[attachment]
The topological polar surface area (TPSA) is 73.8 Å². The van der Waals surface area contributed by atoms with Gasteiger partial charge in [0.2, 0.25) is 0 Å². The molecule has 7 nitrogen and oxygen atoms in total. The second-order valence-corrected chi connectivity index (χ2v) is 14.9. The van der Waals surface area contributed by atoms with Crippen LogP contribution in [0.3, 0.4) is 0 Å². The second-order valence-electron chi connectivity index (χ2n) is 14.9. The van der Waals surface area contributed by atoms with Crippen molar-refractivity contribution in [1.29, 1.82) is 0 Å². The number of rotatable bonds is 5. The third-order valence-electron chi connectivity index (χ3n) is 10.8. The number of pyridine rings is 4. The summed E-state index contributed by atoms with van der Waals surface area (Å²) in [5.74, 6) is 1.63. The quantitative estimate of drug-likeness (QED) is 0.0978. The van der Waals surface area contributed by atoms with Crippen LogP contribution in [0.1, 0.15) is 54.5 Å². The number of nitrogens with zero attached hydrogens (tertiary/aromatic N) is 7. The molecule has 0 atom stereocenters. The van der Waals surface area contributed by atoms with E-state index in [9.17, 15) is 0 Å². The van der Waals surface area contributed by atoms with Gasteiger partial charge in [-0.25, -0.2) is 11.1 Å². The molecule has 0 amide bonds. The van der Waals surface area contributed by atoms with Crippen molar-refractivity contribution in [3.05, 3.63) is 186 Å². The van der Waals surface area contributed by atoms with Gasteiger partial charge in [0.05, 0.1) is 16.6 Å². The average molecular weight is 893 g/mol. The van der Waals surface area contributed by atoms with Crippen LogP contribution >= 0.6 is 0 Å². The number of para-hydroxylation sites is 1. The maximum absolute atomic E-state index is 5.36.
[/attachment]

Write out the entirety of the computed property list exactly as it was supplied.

The topological polar surface area (TPSA) is 73.8 Å². The van der Waals surface area contributed by atoms with Gasteiger partial charge in [0.2, 0.25) is 0 Å². The molecule has 7 nitrogen and oxygen atoms in total. The second-order valence-corrected chi connectivity index (χ2v) is 14.9. The van der Waals surface area contributed by atoms with Crippen LogP contribution in [0.3, 0.4) is 0 Å². The second-order valence-electron chi connectivity index (χ2n) is 14.9. The van der Waals surface area contributed by atoms with Crippen molar-refractivity contribution in [1.29, 1.82) is 0 Å². The number of rotatable bonds is 5. The third-order valence-electron chi connectivity index (χ3n) is 10.8. The number of pyridine rings is 4. The summed E-state index contributed by atoms with van der Waals surface area (Å²) in [5.74, 6) is 1.63. The quantitative estimate of drug-likeness (QED) is 0.0978. The van der Waals surface area contributed by atoms with Crippen LogP contribution in [0.1, 0.15) is 54.5 Å². The number of nitrogens with zero attached hydrogens (tertiary/aromatic N) is 7. The molecule has 0 atom stereocenters. The van der Waals surface area contributed by atoms with E-state index in [9.17, 15) is 0 Å². The van der Waals surface area contributed by atoms with Gasteiger partial charge in [-0.25, -0.2) is 11.1 Å². The molecule has 0 amide bonds. The van der Waals surface area contributed by atoms with Crippen molar-refractivity contribution in [3.05, 3.63) is 186 Å². The van der Waals surface area contributed by atoms with Gasteiger partial charge in [0.05, 0.1) is 16.6 Å². The average molecular weight is 893 g/mol. The van der Waals surface area contributed by atoms with Crippen LogP contribution >= 0.6 is 0 Å². The number of para-hydroxylation sites is 1. The maximum absolute atomic E-state index is 5.36.